Agreeableness describes how a person interacts with other people.
Those high in agreeableness are warm and trusting and tend to look out for the needs of others to help them feel comfortable and at ease. Low agreeableness makes a person difficult to deal with, as they can lack empathy, be selfish, and ignore other people’s needs and feelings.
Openness to experience
Openness to experience refers to how much or little someone is willing to try new things and step out of their comfort zone.
A highly open person may display artistic talents and an innate curiosity for the world around them. Someone who is closed off or has a low openness score is more comfortable following a routine in every aspect of their life. This allows them to think more practically but may make them struggle with creative tasks or abstract thinking.
Conscientiousness determines a person’s ability to set goals for themselves and follow them strictly without being sidetracked by more pleasurable activities.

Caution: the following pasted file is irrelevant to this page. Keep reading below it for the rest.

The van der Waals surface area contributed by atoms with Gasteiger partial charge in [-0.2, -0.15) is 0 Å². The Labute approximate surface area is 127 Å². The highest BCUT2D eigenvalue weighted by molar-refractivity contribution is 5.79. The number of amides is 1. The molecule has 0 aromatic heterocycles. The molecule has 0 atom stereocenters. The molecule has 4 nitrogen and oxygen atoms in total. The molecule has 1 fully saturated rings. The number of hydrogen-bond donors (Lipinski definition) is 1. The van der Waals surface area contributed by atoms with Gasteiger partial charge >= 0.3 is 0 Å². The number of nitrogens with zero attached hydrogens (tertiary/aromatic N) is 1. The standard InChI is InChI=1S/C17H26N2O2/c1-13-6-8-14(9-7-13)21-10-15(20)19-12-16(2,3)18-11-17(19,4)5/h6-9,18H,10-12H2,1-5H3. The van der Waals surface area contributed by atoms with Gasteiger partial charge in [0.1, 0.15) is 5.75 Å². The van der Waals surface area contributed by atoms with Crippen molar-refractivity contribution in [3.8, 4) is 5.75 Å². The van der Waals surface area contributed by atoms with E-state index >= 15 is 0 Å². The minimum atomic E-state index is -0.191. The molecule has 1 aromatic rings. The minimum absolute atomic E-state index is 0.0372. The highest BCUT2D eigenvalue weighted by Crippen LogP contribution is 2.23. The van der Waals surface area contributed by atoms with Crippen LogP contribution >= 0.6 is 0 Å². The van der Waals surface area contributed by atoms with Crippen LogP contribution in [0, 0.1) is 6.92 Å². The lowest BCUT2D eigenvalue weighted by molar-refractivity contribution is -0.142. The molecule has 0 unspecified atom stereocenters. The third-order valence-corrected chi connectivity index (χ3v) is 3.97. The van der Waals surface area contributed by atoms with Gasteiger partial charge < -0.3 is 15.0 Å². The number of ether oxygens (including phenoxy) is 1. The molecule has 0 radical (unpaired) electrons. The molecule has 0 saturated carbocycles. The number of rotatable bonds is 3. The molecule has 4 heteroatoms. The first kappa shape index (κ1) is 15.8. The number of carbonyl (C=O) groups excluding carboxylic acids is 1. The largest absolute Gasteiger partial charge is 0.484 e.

A highly conscientious person is driven and determined and gains satisfaction from getting things done. Someone with low conscientiousness may struggle with adversity and have the impulse to abandon a task if it becomes frustrating.
Neuroticism describes an individual’s emotional stability and propensity to experience negative emotions. It’s also defined by how an individual tackles life’s challenges and their attitude towards them.
Highly neurotic people tend to be anxious and doubt themselves at every turn. These recurring thoughts undermine their self-esteem, making them sad or irritable. Those with a low score on neuroticism are more calm and confident, which allows them to trust themselves and maintain high self-esteem.
Can Personality Traits Affect the Psychedelic Experience?
Yes. Researchers have found that your response to a psilocybin mushroom journey can depend on your personality. A study published in the Journal of Psychoactive Drugs found a correlation between the above-mentioned 5 personality traits and individuals’ response to a psilocybin mushroom journey.